As Memorial Day approaches and the temperature starts to rise, many Americans reach for an ice-cold beer. Or perhaps, the wine lovers reach for a chilled chardonnay. While I enjoy both, when the weather turns to summer and white shoes emerge from the closet, I turn to one cold beverage-Rosé.
I am not talking about the sticky-sweet fermented juice that gives pink wine a bad name. The kind my great-grandmother liked to drink, and kept in a gallon-sized jug inside her fridge.
No, I mean a dry, crisp rosé from the South of France. Where, when you open the bottle, you can almost hear the drone of cicadas in the plane trees, the hum of sleepy bees in the lavender, old men playing pétanque in the town square. To me, it tastes like liquid summer in a bottle.
It surprises me how resistant people can be to trying a crisp, Provencal rosé. If they are unfamiliar with what pink wine can be, they often have bad flashbacks-to fruit punch with a kick of alcohol, to sticky jugs in the back of their great-grandmother's refrigerator.
At parties, too many of my friends give me a suspicious glance when I offer them a glass of chilled rosé. I can see in their eyes what they are too polite to say out loud, "Pink wine? Really, Sara? I thought better of you."
My response of, "It's from France!" does not usually seem to help.
"They eat snails in France," my friends' eyes tell me, "Please don't make me drink pink wine and eat snails. I thought you liked me."
But because I have always been a little bossy, and believe that in this case I do know what's best, I do not back down. Instead I pour a little into their wine glass, and over any protest, insist they give it a shot.
Those who are brave (or susceptible to peer pressure) enough to try the rosé are usually converted. Especially in the summer, a nice rosé is so much more than simply pink. As light and refreshing as any white, it is so much broader in flavor, that it can stand in the place of many reds that are too heavy in the heat. Its clean taste is invigorating as an aperitif, while it can also hold its own against the summer favorites of barbecued meat.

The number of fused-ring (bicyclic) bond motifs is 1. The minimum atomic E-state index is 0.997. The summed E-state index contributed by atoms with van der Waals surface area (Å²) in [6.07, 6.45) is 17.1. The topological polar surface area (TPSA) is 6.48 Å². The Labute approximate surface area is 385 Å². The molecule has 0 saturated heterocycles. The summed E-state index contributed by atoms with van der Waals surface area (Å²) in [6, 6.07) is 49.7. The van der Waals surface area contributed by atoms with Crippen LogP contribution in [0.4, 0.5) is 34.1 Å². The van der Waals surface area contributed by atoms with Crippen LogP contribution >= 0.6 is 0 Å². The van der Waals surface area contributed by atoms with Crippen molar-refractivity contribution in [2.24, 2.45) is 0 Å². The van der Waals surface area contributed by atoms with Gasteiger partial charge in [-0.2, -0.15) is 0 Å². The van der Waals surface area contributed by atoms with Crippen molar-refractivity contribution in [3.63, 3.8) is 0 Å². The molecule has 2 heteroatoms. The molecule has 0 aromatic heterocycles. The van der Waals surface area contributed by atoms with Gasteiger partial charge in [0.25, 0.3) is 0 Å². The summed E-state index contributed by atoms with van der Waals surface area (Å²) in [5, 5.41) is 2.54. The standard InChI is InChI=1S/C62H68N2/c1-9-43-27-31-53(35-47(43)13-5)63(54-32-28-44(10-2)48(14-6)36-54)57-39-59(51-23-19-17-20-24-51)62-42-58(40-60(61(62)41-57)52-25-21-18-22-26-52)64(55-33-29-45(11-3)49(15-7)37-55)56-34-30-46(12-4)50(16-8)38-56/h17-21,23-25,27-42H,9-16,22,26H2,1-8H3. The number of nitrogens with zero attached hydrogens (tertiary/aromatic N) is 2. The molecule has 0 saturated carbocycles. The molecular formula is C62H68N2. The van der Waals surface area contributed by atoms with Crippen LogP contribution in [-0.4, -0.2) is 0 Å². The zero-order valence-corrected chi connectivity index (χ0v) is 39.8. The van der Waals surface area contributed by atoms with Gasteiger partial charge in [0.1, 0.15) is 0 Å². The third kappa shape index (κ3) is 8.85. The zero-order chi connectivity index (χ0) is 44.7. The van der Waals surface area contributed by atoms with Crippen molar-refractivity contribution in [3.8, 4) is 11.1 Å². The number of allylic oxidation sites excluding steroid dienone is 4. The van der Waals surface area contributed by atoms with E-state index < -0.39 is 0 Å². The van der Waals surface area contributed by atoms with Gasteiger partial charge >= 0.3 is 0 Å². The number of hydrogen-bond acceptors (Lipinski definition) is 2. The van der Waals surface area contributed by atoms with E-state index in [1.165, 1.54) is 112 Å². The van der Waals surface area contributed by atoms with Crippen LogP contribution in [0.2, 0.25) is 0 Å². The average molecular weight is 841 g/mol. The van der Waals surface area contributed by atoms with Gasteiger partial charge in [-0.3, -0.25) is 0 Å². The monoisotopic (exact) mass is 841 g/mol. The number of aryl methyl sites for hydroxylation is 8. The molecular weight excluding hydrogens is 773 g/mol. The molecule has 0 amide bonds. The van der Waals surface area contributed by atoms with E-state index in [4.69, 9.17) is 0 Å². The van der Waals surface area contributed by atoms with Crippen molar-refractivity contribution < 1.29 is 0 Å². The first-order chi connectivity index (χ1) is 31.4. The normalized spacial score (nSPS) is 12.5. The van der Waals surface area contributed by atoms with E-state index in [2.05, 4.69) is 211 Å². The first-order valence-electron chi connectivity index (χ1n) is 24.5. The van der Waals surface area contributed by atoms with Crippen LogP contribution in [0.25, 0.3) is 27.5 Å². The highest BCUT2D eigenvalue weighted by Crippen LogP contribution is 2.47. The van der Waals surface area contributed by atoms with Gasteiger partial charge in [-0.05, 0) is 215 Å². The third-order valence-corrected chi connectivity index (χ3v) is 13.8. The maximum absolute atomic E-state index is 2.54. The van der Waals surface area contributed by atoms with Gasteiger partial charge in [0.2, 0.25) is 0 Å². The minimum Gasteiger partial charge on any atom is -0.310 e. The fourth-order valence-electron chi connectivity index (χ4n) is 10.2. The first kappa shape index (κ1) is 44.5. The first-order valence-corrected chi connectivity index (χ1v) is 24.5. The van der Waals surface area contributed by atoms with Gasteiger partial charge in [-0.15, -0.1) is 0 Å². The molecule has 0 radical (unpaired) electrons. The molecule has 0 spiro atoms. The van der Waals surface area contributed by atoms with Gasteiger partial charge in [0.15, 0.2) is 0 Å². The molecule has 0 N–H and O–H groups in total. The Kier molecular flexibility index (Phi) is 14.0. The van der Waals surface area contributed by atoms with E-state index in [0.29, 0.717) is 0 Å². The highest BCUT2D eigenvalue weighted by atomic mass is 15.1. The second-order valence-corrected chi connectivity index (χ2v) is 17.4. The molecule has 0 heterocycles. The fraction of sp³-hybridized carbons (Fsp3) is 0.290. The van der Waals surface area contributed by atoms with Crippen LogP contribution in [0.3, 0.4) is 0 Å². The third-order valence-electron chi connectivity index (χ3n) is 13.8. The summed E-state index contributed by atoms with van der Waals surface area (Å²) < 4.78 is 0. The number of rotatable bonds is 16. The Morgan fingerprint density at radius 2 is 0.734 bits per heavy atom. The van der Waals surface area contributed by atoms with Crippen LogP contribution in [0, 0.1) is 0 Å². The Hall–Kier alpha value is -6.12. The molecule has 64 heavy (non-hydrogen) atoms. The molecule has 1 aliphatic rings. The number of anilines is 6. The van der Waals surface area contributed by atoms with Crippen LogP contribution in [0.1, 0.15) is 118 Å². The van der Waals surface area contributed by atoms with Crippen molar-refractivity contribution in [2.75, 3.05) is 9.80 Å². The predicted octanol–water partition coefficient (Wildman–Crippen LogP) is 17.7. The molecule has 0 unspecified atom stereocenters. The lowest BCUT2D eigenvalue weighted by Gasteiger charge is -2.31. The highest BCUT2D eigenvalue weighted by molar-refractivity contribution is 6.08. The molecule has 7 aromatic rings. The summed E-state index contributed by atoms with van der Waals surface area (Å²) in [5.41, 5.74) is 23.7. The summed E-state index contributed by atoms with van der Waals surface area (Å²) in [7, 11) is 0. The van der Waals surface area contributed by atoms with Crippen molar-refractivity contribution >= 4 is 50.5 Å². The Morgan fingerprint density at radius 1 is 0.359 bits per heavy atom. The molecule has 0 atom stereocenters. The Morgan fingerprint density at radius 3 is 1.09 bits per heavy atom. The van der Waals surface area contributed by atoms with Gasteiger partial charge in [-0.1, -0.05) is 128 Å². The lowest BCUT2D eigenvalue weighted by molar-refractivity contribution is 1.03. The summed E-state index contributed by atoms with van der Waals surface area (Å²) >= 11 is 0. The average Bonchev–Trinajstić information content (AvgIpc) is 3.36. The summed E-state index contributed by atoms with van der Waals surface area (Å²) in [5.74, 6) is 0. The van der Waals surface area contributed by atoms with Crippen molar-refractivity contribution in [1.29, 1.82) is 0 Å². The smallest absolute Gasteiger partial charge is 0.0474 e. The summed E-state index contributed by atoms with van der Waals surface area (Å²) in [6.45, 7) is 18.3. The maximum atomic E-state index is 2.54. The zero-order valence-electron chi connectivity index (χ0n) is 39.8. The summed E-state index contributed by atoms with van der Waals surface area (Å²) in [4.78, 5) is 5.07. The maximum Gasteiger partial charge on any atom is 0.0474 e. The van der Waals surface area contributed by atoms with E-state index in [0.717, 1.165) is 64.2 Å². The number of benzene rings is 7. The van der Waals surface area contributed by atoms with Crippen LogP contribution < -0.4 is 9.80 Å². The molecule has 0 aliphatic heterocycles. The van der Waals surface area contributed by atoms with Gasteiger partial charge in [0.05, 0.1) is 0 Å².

This makes sense, considering that the usual way to produce a rosé is halfway between that of red and white. After the grapes are crushed, the dark skins are allowed to remain in contact with the juice for a few days, no more than three, and then are discarded before the rest of the fermentation process takes place. In this way, the skins impart some tannins and some color, in order to create that signature pink.
So this Memorial Day, while others twist off bottle caps, I will crack open my first rosé of the summer. A glass of shimmering pink in my hand, I will toast the warm weather and wearing of white, in the way I like best.
Sara Joyce Robinson is a native of Southern California, where she was raised, educated, and still lives. She received her MFA in Fiction from the University of California, Irvine, and you can see what she is up to at SaraJoyceRobinson.com.